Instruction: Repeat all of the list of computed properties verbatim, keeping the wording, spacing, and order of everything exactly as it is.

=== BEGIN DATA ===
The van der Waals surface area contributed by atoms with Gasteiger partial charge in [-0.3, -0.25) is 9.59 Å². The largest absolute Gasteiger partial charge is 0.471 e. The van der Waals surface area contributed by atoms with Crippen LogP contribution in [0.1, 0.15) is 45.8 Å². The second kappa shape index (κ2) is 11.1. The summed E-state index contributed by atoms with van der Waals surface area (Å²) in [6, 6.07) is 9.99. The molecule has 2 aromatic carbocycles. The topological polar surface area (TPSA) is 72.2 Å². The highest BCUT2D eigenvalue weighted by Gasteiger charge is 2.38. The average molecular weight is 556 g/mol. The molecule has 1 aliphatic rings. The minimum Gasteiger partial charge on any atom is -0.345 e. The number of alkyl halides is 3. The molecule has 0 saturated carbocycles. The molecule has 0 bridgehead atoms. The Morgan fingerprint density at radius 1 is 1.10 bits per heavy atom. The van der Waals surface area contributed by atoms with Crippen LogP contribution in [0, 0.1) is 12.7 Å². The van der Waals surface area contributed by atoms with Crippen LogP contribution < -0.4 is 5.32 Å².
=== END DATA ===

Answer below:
The van der Waals surface area contributed by atoms with Gasteiger partial charge in [-0.3, -0.25) is 9.59 Å². The largest absolute Gasteiger partial charge is 0.471 e. The van der Waals surface area contributed by atoms with Crippen LogP contribution in [0.1, 0.15) is 45.8 Å². The second kappa shape index (κ2) is 11.1. The summed E-state index contributed by atoms with van der Waals surface area (Å²) in [6, 6.07) is 9.99. The molecule has 2 aromatic carbocycles. The topological polar surface area (TPSA) is 72.2 Å². The highest BCUT2D eigenvalue weighted by Gasteiger charge is 2.38. The average molecular weight is 556 g/mol. The molecule has 1 aliphatic rings. The minimum Gasteiger partial charge on any atom is -0.345 e. The number of alkyl halides is 3. The molecule has 0 saturated carbocycles. The molecule has 0 bridgehead atoms. The Morgan fingerprint density at radius 1 is 1.10 bits per heavy atom. The van der Waals surface area contributed by atoms with Crippen LogP contribution in [0, 0.1) is 12.7 Å². The van der Waals surface area contributed by atoms with Crippen LogP contribution < -0.4 is 5.32 Å².